The Telegraph
Friday , November 9 , 2012
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Rule red tape for baby surgery

A 45-day-old girl in need of surgery to remove a cyst from the chest lay virtually unattended for three days at SSKM Hospital while two departments tried to pass the onus of treating her to each other.

The baby from Salboni in West Midnapore was born with a large but benign tumour (cystic hygroma) near the neck and was operated on in the neonatology department of the state’s largest referral hospital when she was 20 days old.

When mother Chhabi Mahato brought the girl for a follow-up surgery on Monday, she had crossed 28 days.

“Babies up to 28 days old are treated in the neonatology department; babies older than that are treated in the paediatric wing,” said a senior official at SSKM.

“In this case, however, the paediatric ward said the baby had to be operated on by the same doctor who had conducted the first surgery. So it referred the case to the neonatology department, which kept insisting that it was a paediatric case on the grounds of age,” the official added.

An ABP Ananda report highlighting the plight of the girl and her family members prompted Tridib Banerjee, the chairman of the task force on health, to summon the SSKM authorities and resolve the issue by allowing neonatal and paediatric surgeons to perform operations in each other’s departments.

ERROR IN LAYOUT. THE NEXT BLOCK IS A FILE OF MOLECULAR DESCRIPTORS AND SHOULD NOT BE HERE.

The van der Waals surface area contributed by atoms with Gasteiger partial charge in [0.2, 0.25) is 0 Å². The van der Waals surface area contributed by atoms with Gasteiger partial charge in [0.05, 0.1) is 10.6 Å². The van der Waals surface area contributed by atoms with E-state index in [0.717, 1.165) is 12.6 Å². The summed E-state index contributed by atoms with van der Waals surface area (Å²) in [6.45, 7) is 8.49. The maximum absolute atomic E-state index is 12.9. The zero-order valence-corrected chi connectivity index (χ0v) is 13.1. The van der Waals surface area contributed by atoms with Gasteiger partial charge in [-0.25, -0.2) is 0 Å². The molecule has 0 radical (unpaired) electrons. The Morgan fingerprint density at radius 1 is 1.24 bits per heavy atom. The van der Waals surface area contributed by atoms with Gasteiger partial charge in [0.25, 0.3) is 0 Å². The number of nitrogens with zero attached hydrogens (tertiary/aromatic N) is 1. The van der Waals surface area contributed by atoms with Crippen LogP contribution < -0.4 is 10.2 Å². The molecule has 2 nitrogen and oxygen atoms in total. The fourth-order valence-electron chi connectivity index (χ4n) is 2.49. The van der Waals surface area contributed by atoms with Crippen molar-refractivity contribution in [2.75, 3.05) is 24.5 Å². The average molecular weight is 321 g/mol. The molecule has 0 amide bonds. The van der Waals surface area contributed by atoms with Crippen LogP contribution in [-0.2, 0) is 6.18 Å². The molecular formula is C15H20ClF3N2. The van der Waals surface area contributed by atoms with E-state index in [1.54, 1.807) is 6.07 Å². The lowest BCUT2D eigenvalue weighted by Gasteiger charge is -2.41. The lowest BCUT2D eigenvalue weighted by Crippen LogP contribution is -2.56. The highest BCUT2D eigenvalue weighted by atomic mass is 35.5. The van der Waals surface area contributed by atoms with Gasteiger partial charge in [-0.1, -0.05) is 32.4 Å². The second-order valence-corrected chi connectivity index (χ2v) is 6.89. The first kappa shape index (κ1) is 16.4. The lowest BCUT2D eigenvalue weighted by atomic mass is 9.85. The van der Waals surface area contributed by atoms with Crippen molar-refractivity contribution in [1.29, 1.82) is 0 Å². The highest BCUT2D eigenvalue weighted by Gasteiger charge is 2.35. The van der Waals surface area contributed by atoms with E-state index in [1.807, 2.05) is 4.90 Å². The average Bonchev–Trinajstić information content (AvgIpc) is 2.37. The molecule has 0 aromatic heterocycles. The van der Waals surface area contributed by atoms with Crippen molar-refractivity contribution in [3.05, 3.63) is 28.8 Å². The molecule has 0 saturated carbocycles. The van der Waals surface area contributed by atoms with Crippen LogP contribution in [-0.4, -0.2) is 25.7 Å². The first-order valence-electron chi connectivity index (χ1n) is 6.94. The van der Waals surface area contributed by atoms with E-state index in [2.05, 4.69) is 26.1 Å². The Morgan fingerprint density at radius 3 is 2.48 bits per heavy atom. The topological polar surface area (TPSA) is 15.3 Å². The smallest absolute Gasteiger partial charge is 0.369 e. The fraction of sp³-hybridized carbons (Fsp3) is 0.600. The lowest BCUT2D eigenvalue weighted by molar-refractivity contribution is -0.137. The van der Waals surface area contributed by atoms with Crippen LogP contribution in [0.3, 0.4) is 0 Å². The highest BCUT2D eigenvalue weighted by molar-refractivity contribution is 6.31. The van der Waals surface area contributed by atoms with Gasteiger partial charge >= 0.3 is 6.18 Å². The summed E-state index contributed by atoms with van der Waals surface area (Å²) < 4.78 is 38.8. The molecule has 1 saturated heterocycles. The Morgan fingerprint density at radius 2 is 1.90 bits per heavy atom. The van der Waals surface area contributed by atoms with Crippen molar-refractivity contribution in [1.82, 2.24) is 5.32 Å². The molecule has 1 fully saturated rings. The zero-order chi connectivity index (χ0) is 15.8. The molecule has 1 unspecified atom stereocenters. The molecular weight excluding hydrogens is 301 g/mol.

Chhabi Mahato said she had reported with the baby to the emergency ward of the hospital for the follow-up surgery and was referred to the paediatric ward.

The baby was admitted to the paediatric department but the impasse set in after the doctors came to know that the first surgery had been performed by Dipankar Roy of the neonatology department.

However, soon after Banerjee’s meeting at Swastha Bhavan, surgeon Roy examined the girl in the paediatric department. “Some tests have been done. After the reports come, the doctor will decide when he will conduct the surgery,” said Tamal Kanti Ghosh, the medical superintendent and vice-principal of SSKM.

Ghosh and Roy were among the doctors who attended the Swastha Bhavan meeting.

“There was a misunderstanding between the neonatology and paediatric departments. We have allowed doctors of both departments access to the operating theatres of the other department,” said Banerjee.

The city’s medical fraternity was livid at the turn of events, saying the SSKM authorities should have done three days ago what Banerjee did following the ABP Ananda report to prevent the ordeal faced by the baby and her family.

“The 28 day cut-off is a man-made rule. It was a shame that the doctors of the two departments tried to exploit the rule to wash their hands of the case. The incident smacks of a tendency to shirk responsibility and lack of dedication of the doctors,” said a senior doctor of a government hospital who refused to be named.